Fair use excerpt from the Seattle Times, July 28...

When I reached an operator, I was informed that our AOL account had been terminated. "But why? This can't be. I go online five times a day. I have cards and stationery with my e-mail address imprinted. How can I reinstate it?" The operator informed me that someone had been caught (I had a very clear idea who) going into rooms online and downloading copyrighted software. My pleas that this was a kid messing around fell on deaf ears. Our only recourse was to write a letter of appeal to a group called the Community Action Team. "Write a letter? I need to pick up my mail now!" Too bad. The fastest I could get to CAT was by fax.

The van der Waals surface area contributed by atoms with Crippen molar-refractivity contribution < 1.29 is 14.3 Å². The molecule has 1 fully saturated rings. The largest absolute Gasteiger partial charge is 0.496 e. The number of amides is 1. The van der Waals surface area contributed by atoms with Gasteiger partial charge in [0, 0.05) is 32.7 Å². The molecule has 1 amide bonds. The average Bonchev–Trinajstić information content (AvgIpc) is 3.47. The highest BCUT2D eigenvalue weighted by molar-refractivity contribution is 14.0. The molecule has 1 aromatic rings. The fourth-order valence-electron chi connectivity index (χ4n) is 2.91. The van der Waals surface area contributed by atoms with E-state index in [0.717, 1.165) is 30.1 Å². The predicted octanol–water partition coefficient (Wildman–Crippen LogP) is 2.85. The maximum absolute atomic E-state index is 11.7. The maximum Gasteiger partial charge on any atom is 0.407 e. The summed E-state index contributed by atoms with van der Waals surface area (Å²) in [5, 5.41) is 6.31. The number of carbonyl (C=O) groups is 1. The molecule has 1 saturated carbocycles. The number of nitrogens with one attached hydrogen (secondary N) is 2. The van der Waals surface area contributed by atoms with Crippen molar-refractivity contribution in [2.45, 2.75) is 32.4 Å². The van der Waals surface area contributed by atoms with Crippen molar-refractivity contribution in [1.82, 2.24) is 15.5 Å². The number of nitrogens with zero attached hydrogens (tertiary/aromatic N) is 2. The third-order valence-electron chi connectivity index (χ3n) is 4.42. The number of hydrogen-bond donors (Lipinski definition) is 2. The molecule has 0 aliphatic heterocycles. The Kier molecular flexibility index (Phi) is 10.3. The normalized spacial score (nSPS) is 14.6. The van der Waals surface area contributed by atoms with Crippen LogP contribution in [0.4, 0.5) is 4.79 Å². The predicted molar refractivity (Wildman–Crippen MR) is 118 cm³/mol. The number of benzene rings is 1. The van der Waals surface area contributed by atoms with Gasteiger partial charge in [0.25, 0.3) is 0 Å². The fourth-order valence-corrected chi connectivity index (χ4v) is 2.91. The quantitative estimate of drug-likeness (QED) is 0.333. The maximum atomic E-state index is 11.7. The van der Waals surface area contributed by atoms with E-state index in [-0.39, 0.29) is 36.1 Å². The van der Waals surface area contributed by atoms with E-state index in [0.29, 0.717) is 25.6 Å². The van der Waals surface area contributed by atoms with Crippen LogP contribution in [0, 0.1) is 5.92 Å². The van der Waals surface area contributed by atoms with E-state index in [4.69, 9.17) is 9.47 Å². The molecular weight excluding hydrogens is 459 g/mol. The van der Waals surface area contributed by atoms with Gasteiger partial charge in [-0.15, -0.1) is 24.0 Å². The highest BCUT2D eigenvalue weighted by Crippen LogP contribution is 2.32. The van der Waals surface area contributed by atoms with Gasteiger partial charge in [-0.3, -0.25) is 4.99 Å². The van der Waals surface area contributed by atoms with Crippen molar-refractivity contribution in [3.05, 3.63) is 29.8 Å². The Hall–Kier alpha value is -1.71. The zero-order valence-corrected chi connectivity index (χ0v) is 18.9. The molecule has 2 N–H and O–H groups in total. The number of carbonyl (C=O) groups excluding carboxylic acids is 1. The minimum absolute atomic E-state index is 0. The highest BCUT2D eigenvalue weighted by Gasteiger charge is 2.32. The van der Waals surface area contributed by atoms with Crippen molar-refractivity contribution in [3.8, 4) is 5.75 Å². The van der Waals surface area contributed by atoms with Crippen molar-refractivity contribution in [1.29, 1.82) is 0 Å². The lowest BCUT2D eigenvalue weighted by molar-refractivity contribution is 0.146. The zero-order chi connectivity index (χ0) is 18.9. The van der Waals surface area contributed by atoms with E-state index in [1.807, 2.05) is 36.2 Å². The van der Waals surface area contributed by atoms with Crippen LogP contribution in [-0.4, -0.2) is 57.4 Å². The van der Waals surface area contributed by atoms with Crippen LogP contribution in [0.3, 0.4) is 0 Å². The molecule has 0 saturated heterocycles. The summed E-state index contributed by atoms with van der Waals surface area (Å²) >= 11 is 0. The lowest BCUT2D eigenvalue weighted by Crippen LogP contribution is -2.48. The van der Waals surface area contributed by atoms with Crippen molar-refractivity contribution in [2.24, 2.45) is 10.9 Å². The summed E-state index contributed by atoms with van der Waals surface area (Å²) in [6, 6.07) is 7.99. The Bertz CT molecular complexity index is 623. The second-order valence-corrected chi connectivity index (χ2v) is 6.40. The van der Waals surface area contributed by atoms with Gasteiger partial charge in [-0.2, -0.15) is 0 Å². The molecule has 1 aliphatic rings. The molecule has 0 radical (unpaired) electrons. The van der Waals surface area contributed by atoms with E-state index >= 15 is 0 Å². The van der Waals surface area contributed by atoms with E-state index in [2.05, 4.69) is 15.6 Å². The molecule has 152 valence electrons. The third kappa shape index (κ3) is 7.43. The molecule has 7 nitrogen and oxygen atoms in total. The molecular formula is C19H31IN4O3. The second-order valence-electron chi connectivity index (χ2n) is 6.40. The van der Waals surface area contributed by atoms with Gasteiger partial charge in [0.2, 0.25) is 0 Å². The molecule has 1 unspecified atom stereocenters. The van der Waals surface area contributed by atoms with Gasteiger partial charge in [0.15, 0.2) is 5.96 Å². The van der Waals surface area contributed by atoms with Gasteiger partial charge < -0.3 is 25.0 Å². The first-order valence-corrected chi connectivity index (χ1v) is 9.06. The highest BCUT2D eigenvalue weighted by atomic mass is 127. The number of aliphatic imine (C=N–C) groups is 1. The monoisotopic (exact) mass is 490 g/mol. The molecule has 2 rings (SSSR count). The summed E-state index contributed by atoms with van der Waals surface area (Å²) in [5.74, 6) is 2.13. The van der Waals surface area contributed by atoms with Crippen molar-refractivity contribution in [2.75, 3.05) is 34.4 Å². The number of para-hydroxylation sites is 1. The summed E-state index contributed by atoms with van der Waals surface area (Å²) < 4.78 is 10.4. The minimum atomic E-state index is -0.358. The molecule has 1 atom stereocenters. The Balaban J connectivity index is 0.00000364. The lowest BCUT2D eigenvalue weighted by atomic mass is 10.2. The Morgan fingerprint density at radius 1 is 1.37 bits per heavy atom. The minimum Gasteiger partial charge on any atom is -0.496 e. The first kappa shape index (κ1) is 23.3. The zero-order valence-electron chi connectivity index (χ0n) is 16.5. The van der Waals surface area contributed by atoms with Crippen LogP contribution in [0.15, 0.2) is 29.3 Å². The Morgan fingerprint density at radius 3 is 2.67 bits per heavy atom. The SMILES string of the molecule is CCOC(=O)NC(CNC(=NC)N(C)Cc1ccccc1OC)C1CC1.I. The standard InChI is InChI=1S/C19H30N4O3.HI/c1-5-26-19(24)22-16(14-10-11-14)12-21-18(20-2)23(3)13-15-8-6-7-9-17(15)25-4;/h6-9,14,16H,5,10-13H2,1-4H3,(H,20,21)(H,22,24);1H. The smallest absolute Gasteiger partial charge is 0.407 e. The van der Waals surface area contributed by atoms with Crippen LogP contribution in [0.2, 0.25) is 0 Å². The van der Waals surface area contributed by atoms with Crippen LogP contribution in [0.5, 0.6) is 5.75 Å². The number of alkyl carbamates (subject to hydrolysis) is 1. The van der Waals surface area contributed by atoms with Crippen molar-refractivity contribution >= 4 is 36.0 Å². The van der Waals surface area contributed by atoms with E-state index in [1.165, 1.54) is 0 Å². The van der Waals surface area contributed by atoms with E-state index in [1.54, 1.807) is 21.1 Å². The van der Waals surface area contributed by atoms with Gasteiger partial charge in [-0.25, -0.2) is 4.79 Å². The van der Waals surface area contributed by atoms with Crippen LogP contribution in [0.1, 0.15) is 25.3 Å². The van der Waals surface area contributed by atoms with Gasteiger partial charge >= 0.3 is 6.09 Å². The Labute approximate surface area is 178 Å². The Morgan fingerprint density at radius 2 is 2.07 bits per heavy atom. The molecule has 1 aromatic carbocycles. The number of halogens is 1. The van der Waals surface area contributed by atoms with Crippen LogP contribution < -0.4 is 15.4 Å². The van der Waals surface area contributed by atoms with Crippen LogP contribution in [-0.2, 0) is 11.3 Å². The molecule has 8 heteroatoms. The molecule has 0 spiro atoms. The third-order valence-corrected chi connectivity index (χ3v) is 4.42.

[The article's author blames her son...]

"Do you really think I care about an upgraded version of Microsoft Word?" I told him he was grounded for life and sat down to write the appeal letter. I assumed that groveling and abject apologies would be accepted as proof of James' sincere intention never to do it again and my ability to enforce this. I was wrong. CAT rejected my appeal, and I was officially expelled from America Online, forever. Stunned, I set to work establishing another Internet hookup and hoped that none of the lost messages had been vital. I had 200 change-of-address notices to send.


It turns out that America Online, citing breach of contract, pulled the plug on thousands of users in recent months.


Warez: first person
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